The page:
Used Teslas could be a very efficient way to operate a robotaxi service as there is heavy depreciation in the first three years. ent
Compare that with Waymo, Cruise, Zoox and others. They will be putting new, custom manufactured cars into service. They need to recover the cost of that in their fares – and depreciation is the largest part of the cost of operating a car, especially an electric one. Tesla only has to recover the cost of the much lower depreciation of used cars. Other car OEMs (notably the Germans) can also follow Tesla’s strategy if they plan well. They could also design non-robocars to lease to customers which are designed for easy post-lease retrofit of sensors and computers, since in 3 years you can get better ones.
Of course, those off-lease Teslas will still be driving cars, with steering wheels in the way. The rear seats of the Tesla Model 3 are passable but not very well reviewed. Only the front passenger seat will compare in comfort with a seat in a Waymo minivan or Zoox face-to-face seating taxi. The non-dashboard of the Model 3 means removal of the steering wheel could quickly adapt it for pasengers. The Model 3 is a low riding sedan designed, like all cars, for a driver, not a vehicle designed from day one for passengers. Regular cars are full of expensive features that are present only for the driver, including power seats and moving wheels, controls and displays and much more. None of these need be present in a custom taxi. (Tesla is special in that the Model 3 has no dashboard, just its touchscreen, which you do want in your robotaxi.)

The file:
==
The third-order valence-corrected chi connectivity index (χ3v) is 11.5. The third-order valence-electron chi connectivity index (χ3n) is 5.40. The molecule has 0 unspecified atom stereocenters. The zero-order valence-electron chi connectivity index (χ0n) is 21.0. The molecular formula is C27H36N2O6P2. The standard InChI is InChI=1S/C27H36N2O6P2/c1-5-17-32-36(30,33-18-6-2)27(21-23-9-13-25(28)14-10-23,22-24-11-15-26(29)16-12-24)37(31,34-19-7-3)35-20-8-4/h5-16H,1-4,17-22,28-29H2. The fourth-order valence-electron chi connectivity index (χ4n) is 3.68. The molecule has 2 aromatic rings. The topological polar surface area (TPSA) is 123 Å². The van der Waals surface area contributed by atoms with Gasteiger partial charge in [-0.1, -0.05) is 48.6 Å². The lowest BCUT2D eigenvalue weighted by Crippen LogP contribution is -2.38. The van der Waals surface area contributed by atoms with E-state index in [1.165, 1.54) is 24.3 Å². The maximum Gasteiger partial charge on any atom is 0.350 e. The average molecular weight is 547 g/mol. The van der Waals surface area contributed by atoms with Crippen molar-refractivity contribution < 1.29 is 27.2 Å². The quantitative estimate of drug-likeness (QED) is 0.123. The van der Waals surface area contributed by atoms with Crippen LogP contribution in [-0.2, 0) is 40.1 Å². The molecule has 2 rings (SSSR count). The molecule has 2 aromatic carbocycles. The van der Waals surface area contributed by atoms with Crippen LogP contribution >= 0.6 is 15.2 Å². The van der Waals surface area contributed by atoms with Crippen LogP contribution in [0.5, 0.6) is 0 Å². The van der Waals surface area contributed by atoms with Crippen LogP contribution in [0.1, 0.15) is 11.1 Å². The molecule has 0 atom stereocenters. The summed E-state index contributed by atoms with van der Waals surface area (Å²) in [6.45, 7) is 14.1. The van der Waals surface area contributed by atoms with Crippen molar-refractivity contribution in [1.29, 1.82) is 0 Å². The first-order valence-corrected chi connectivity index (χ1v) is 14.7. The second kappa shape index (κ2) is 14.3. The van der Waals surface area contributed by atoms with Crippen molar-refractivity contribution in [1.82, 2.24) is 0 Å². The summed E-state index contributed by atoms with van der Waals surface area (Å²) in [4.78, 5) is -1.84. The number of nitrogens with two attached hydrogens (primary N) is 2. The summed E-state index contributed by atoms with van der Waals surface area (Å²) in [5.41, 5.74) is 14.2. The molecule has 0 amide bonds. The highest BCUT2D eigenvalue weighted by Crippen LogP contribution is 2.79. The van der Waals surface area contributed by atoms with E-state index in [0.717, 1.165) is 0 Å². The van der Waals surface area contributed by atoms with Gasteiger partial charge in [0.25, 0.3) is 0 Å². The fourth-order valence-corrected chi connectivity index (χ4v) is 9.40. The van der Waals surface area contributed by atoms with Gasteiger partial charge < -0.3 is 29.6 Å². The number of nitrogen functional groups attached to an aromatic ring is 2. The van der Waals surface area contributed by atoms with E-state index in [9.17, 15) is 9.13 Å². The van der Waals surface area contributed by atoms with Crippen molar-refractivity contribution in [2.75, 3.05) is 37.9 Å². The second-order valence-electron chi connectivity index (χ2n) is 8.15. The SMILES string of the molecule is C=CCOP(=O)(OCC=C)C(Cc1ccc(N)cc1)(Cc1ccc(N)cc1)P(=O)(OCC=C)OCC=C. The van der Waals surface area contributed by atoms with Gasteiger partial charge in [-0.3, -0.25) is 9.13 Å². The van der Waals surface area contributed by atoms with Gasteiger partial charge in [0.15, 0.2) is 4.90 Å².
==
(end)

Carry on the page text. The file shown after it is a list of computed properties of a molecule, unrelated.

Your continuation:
In addition, future single person robotaxis should be much cheaper, even when new, than an off-lease Tesla. But for now, the depreciation eaten by the lessee will give a cost edge to the off-lease Tesla compared to the brand new custom taxi. That means Tesla can either compete on price, or make more profit. Which is very clever.